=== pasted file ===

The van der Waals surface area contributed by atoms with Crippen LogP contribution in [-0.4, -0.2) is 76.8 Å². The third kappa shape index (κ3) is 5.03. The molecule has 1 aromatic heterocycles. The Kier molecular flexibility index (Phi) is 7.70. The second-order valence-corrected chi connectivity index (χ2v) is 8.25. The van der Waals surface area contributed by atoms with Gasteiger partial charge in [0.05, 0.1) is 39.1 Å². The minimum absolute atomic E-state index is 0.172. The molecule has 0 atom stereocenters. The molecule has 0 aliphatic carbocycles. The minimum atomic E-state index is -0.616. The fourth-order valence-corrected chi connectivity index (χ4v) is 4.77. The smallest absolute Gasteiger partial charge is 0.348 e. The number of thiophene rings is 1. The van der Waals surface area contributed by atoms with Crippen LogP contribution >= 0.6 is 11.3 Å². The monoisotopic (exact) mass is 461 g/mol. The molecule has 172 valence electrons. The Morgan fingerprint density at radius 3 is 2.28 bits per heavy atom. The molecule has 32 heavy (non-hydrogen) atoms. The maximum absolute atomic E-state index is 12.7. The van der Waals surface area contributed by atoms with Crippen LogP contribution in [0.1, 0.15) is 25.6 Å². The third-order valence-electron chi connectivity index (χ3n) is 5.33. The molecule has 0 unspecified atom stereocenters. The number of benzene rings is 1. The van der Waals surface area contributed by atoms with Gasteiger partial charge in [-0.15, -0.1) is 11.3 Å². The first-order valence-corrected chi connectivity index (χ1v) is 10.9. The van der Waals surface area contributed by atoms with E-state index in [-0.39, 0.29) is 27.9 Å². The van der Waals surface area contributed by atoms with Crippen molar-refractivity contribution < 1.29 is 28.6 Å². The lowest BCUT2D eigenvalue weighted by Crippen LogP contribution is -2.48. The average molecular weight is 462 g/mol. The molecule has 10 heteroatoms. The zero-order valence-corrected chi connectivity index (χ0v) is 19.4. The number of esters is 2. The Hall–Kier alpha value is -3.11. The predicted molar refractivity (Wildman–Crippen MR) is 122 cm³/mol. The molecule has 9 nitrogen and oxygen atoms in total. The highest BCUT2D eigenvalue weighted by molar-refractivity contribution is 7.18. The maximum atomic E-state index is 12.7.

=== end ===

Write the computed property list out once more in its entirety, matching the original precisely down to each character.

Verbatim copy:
The van der Waals surface area contributed by atoms with Crippen LogP contribution in [-0.4, -0.2) is 76.8 Å². The third kappa shape index (κ3) is 5.03. The molecule has 1 aromatic heterocycles. The Kier molecular flexibility index (Phi) is 7.70. The second-order valence-corrected chi connectivity index (χ2v) is 8.25. The van der Waals surface area contributed by atoms with Gasteiger partial charge in [0.05, 0.1) is 39.1 Å². The minimum absolute atomic E-state index is 0.172. The molecule has 0 atom stereocenters. The molecule has 0 aliphatic carbocycles. The minimum atomic E-state index is -0.616. The fourth-order valence-corrected chi connectivity index (χ4v) is 4.77. The smallest absolute Gasteiger partial charge is 0.348 e. The number of thiophene rings is 1. The van der Waals surface area contributed by atoms with Crippen LogP contribution >= 0.6 is 11.3 Å². The monoisotopic (exact) mass is 461 g/mol. The molecule has 172 valence electrons. The Morgan fingerprint density at radius 3 is 2.28 bits per heavy atom. The molecule has 32 heavy (non-hydrogen) atoms. The maximum absolute atomic E-state index is 12.7. The van der Waals surface area contributed by atoms with Crippen LogP contribution in [0.1, 0.15) is 25.6 Å². The third-order valence-electron chi connectivity index (χ3n) is 5.33. The molecule has 0 unspecified atom stereocenters. The number of benzene rings is 1. The van der Waals surface area contributed by atoms with Gasteiger partial charge in [-0.15, -0.1) is 11.3 Å². The first-order valence-corrected chi connectivity index (χ1v) is 10.9. The van der Waals surface area contributed by atoms with E-state index in [-0.39, 0.29) is 27.9 Å². The van der Waals surface area contributed by atoms with Crippen molar-refractivity contribution < 1.29 is 28.6 Å². The lowest BCUT2D eigenvalue weighted by Crippen LogP contribution is -2.48. The average molecular weight is 462 g/mol. The molecule has 10 heteroatoms. The zero-order valence-corrected chi connectivity index (χ0v) is 19.4. The number of esters is 2. The Hall–Kier alpha value is -3.11. The predicted molar refractivity (Wildman–Crippen MR) is 122 cm³/mol. The molecule has 9 nitrogen and oxygen atoms in total. The highest BCUT2D eigenvalue weighted by molar-refractivity contribution is 7.18. The maximum atomic E-state index is 12.7.